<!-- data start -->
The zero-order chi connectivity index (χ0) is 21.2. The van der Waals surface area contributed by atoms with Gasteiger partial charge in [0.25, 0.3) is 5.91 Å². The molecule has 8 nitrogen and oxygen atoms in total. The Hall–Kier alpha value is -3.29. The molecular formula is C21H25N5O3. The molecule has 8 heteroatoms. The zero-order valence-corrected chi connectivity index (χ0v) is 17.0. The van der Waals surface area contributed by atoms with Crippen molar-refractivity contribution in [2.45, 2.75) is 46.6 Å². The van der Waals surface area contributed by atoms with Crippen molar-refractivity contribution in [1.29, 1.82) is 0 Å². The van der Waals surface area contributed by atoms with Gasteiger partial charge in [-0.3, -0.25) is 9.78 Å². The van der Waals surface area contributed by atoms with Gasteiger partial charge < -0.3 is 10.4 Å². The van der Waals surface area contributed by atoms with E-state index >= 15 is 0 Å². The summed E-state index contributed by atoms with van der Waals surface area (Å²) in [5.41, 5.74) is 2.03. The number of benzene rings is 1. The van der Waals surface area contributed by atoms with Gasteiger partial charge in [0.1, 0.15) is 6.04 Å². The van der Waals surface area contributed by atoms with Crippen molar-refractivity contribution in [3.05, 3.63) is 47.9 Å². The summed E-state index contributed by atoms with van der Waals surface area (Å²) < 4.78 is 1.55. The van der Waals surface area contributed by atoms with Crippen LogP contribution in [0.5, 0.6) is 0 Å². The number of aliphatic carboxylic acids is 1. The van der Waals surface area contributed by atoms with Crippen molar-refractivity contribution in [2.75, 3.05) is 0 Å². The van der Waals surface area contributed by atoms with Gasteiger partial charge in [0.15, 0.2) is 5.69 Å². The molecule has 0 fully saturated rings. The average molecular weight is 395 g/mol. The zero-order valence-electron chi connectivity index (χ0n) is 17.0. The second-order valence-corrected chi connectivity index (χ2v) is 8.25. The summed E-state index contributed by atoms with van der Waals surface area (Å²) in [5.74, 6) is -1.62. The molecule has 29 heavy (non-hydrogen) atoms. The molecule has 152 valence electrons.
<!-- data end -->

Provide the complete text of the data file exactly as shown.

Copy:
The zero-order chi connectivity index (χ0) is 21.2. The van der Waals surface area contributed by atoms with Gasteiger partial charge in [0.25, 0.3) is 5.91 Å². The molecule has 8 nitrogen and oxygen atoms in total. The Hall–Kier alpha value is -3.29. The molecular formula is C21H25N5O3. The molecule has 8 heteroatoms. The zero-order valence-corrected chi connectivity index (χ0v) is 17.0. The van der Waals surface area contributed by atoms with Crippen molar-refractivity contribution in [2.45, 2.75) is 46.6 Å². The van der Waals surface area contributed by atoms with Crippen molar-refractivity contribution in [1.29, 1.82) is 0 Å². The van der Waals surface area contributed by atoms with Gasteiger partial charge in [-0.3, -0.25) is 9.78 Å². The van der Waals surface area contributed by atoms with Gasteiger partial charge < -0.3 is 10.4 Å². The van der Waals surface area contributed by atoms with E-state index >= 15 is 0 Å². The summed E-state index contributed by atoms with van der Waals surface area (Å²) in [5.41, 5.74) is 2.03. The number of benzene rings is 1. The van der Waals surface area contributed by atoms with Gasteiger partial charge in [0.1, 0.15) is 6.04 Å². The van der Waals surface area contributed by atoms with Crippen molar-refractivity contribution in [3.05, 3.63) is 47.9 Å². The summed E-state index contributed by atoms with van der Waals surface area (Å²) < 4.78 is 1.55. The van der Waals surface area contributed by atoms with Crippen LogP contribution in [0.5, 0.6) is 0 Å². The number of aliphatic carboxylic acids is 1. The van der Waals surface area contributed by atoms with Crippen molar-refractivity contribution in [2.75, 3.05) is 0 Å². The van der Waals surface area contributed by atoms with Gasteiger partial charge in [0.15, 0.2) is 5.69 Å². The molecule has 0 fully saturated rings. The average molecular weight is 395 g/mol. The zero-order valence-electron chi connectivity index (χ0n) is 17.0. The second-order valence-corrected chi connectivity index (χ2v) is 8.25. The summed E-state index contributed by atoms with van der Waals surface area (Å²) in [5.74, 6) is -1.62. The molecule has 29 heavy (non-hydrogen) atoms. The molecule has 152 valence electrons.